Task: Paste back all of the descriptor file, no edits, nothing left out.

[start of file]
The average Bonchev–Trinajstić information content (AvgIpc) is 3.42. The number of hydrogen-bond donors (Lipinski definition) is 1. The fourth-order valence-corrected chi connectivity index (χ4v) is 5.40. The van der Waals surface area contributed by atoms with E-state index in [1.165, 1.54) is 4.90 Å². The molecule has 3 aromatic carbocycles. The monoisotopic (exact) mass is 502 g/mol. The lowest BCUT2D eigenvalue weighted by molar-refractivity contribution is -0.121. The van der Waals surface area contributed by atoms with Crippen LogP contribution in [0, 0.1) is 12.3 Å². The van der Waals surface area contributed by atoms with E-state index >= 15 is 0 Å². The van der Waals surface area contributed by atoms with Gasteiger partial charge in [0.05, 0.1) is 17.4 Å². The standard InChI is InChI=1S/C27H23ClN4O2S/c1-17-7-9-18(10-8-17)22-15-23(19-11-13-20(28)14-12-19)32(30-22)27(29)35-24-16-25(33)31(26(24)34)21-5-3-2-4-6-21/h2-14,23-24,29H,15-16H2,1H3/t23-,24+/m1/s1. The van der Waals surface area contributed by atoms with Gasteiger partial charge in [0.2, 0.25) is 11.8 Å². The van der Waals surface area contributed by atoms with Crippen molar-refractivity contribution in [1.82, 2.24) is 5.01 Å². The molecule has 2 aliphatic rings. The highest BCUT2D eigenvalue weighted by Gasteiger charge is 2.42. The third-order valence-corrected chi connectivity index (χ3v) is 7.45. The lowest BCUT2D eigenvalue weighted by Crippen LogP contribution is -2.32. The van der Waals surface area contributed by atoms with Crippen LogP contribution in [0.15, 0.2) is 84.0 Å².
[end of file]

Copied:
The average Bonchev–Trinajstić information content (AvgIpc) is 3.42. The number of hydrogen-bond donors (Lipinski definition) is 1. The fourth-order valence-corrected chi connectivity index (χ4v) is 5.40. The van der Waals surface area contributed by atoms with E-state index in [1.165, 1.54) is 4.90 Å². The molecule has 3 aromatic carbocycles. The monoisotopic (exact) mass is 502 g/mol. The lowest BCUT2D eigenvalue weighted by molar-refractivity contribution is -0.121. The van der Waals surface area contributed by atoms with Crippen LogP contribution in [0, 0.1) is 12.3 Å². The van der Waals surface area contributed by atoms with E-state index >= 15 is 0 Å². The van der Waals surface area contributed by atoms with Gasteiger partial charge in [0.05, 0.1) is 17.4 Å². The standard InChI is InChI=1S/C27H23ClN4O2S/c1-17-7-9-18(10-8-17)22-15-23(19-11-13-20(28)14-12-19)32(30-22)27(29)35-24-16-25(33)31(26(24)34)21-5-3-2-4-6-21/h2-14,23-24,29H,15-16H2,1H3/t23-,24+/m1/s1. The van der Waals surface area contributed by atoms with Gasteiger partial charge in [0.2, 0.25) is 11.8 Å². The van der Waals surface area contributed by atoms with Crippen molar-refractivity contribution in [1.82, 2.24) is 5.01 Å². The molecule has 2 aliphatic rings. The highest BCUT2D eigenvalue weighted by Gasteiger charge is 2.42. The third-order valence-corrected chi connectivity index (χ3v) is 7.45. The lowest BCUT2D eigenvalue weighted by Crippen LogP contribution is -2.32. The van der Waals surface area contributed by atoms with Crippen LogP contribution in [0.15, 0.2) is 84.0 Å².